Institutional investors are using social media to gather information that guides their investment decisions, according to a new report Greenwich Associates, titled “Institutional Investing in the Digital Age: How Social Media Informs and Shapes the Investing Process.” The findings come from a survey of 256 major investors including corporate and public pension funds, insurance companies, endowments and foundations worldwide. These organizations were responsible for investment funds ranging in size from under $250 million to over $10 billion.
Greenwich found that roughly four out of five institutional investors use social media for work, while three out of ten said the information they gathered via social media had “directly influenced an investment decision.”
Additionally, 48% of investors surveyed said information from social media had prompted further research, 37% said they had shared information gathered from social media with key execs in their organization, and 34% had decided to work with a client or company based on information from social media. Last but not least, 33% said they had talked to an investment consultant because of something they saw on social media.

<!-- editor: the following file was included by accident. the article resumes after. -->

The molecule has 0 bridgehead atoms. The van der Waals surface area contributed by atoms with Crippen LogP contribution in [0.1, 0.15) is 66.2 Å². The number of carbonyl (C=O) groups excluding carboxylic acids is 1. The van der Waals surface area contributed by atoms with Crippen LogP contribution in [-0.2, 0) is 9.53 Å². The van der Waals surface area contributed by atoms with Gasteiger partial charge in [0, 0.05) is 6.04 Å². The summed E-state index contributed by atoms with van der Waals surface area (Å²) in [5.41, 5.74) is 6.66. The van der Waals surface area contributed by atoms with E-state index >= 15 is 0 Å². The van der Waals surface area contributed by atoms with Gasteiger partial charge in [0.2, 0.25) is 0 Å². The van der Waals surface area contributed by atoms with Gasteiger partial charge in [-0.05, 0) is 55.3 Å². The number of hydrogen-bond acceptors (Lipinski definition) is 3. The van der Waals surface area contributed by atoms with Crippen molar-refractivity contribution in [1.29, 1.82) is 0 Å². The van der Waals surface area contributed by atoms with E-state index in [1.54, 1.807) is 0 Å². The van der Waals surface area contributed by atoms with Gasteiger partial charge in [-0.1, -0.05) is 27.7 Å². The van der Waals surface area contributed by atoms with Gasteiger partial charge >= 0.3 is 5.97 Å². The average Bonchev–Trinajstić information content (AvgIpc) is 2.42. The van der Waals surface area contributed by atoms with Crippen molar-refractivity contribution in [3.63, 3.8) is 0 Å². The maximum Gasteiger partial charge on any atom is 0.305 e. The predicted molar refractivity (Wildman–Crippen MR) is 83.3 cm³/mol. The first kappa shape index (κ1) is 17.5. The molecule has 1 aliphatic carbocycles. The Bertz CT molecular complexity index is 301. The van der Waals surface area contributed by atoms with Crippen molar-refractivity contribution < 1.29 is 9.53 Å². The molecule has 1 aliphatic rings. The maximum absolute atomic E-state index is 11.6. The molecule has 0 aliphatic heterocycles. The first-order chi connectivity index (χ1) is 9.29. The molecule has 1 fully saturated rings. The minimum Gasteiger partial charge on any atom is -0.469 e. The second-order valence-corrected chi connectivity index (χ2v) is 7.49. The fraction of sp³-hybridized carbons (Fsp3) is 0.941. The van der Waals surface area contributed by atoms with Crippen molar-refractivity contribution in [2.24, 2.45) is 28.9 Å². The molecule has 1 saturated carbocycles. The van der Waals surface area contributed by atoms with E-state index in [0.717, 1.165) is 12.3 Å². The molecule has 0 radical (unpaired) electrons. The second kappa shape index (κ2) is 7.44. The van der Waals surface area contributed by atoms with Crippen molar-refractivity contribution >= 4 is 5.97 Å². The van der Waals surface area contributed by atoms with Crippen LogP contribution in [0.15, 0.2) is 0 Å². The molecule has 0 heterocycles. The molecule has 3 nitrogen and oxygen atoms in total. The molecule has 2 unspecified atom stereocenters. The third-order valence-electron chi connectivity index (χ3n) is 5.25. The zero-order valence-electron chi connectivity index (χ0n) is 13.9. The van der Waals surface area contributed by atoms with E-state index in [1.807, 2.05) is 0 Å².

Looking ahead, study author Can Connell stated: “With approximately 40% of the institutions globally expecting to increase their use of social media in the coming year, we’re projecting a further, rapid increase of social media influence in institutional investment markets.”Last year a survey of 614 financial advisors by the Principal Financial Group found that half were using social media for professional purposes, with 25% using it to communicate with existing clients, and 23% to help find new clients. Less experienced financial advisors -- meaning advisors with less than ten years of experience -- were more likely to use social media primarily to find new clients, at 46% versus 20% for more experienced peers.